What to Know
- Winter storm warnings went into effect Tuesday night.
- Most of the rain and snow arrives Wednesday with storm warnings continuing into Thursday night.
- Snow accumulations of 6 to 12 inches, and potentially up to 15 inches above 4,500 feet, are expected.
Winter storm warnings are in effect through Thursday as a late-season storm brings rain, snow and a blast of cold to Southern California.
Showers and lightning arrived overnight, and the main system delivers its strongest punch Wednesday. Downpours are possible with rain totals reaching one-half to one inch.
In Orange County's Silverado Canyon, overnight rain triggered a mudslide that surrounded homes and cars. Mandatory evacuations were ordered. No injuries were reported.
More rain is likely in the foothills and mountains below the snow level.
“The steadiest rain is going to be happening this morning,” said NBC4 forecaster Belen De Leon. "The rest of the day, we're going to have these periods of rainy weather."
Minor flooding is likely in Southern Los Angeles County, with some minor mud and debris flows possible across the southern portion of the Bobcat and Ranch2 burn areas. Officials also warned of possible power outages.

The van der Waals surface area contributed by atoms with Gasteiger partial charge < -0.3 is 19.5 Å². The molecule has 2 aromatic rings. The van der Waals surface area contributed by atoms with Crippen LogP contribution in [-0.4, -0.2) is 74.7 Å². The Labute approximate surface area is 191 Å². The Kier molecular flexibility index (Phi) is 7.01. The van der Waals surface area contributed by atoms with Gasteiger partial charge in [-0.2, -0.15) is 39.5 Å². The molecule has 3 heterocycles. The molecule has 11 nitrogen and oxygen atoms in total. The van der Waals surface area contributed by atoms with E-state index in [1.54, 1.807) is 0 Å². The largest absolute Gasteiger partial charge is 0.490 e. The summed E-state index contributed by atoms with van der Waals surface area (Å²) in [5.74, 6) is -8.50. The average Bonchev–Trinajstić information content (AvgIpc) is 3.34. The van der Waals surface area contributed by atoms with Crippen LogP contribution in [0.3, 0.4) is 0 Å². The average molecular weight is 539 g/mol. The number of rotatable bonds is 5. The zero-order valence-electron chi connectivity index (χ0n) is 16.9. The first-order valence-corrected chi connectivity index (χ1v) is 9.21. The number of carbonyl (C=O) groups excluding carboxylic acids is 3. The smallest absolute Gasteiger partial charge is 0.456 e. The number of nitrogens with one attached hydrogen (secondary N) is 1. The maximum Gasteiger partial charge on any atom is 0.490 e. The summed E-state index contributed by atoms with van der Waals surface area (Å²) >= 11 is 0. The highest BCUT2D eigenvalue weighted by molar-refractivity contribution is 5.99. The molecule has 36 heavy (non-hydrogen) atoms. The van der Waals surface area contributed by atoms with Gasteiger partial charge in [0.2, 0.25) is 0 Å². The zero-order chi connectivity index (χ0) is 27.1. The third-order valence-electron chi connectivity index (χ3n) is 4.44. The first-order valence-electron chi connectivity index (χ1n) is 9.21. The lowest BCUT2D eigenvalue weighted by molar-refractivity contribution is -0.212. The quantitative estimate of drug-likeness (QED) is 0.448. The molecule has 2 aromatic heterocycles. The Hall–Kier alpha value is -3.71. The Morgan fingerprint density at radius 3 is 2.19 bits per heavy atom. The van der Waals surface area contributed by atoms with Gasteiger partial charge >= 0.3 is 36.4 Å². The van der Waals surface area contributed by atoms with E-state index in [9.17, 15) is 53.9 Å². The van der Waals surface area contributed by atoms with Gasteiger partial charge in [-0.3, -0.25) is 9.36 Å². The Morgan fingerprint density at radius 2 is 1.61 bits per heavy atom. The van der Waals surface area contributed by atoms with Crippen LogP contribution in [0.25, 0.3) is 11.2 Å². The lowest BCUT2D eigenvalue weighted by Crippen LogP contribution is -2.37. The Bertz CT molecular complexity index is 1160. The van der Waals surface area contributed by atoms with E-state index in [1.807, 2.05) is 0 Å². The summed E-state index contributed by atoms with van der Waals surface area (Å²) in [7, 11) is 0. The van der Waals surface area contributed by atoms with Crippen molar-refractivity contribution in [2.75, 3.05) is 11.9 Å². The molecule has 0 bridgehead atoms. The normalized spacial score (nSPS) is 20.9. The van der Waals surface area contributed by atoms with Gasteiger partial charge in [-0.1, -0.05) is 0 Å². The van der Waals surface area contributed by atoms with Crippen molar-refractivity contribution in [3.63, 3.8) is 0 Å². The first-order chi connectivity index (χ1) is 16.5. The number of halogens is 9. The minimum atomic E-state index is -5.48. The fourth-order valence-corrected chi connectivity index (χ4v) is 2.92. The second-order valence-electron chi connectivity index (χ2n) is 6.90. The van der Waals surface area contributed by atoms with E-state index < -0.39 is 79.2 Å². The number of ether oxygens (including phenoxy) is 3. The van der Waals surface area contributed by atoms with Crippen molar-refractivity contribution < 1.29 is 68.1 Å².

There could be three to six hours of steady rain followed by on-and-off showers'
Temperatures will be 15 to 20 degrees below normal in some areas. A cold weather alert for the Antelope Valley and Los Angeles County mountain areas is in effect through Saturday due to wind-chill temperatures expected to fall below 32 degrees at night.
"This is a vey cold storm, and it is dropping that snow level to about 2,500 feet," said De Leon.
The winter storm warning continues until 10 p.m. Thursday for mountain areas, excluding the Santa Monica Mountain range. Snow accumulations of 6 to 12 inches, and potentially up to 15 inches above 4,500 feet, are expected.
Foothill communities could see graupel, a hail-like form of precipitation.
For the San Bernardino and Riverside County mountains, expect total snow accumulations of 2 to 5 inches between 3,000 and 4,000 feet; 6 to 12 inches between 4,000 and 5,000 feet; 12 to 18 inches between 5,000 and 6,000 feet; and local amounts to 24 inches above 6000 feet.
The rain and snow will create hazardous driving conditions especially on mountain roads.
"Add to that the gusty winds, that's going to blow around that snow," De Leon said.
Southwest winds of 20 to 35 mph, with gusts up to 50 mph, are possible in mountain communities.
To the east, heavy snow was reported on Interstate 15 in the high desert, Caltrans said.
In the Eastern Sierra, the Mammoth Mountain ski resort reported 9 inches to 11 inches of new snow overnight, with more expected. The Sierra snowpack is an important contributor to California‘s water supply, but at the start of March its water content was about half the average normally recorded on April 1, when it is typically at its most robust.
The storm system is expected to move off to the east on Thursday, although a weaker system could bring additional showers and some isolated thunderstorms on Thursday.
Dry weather is expected to return by Friday and continuing through the weekend.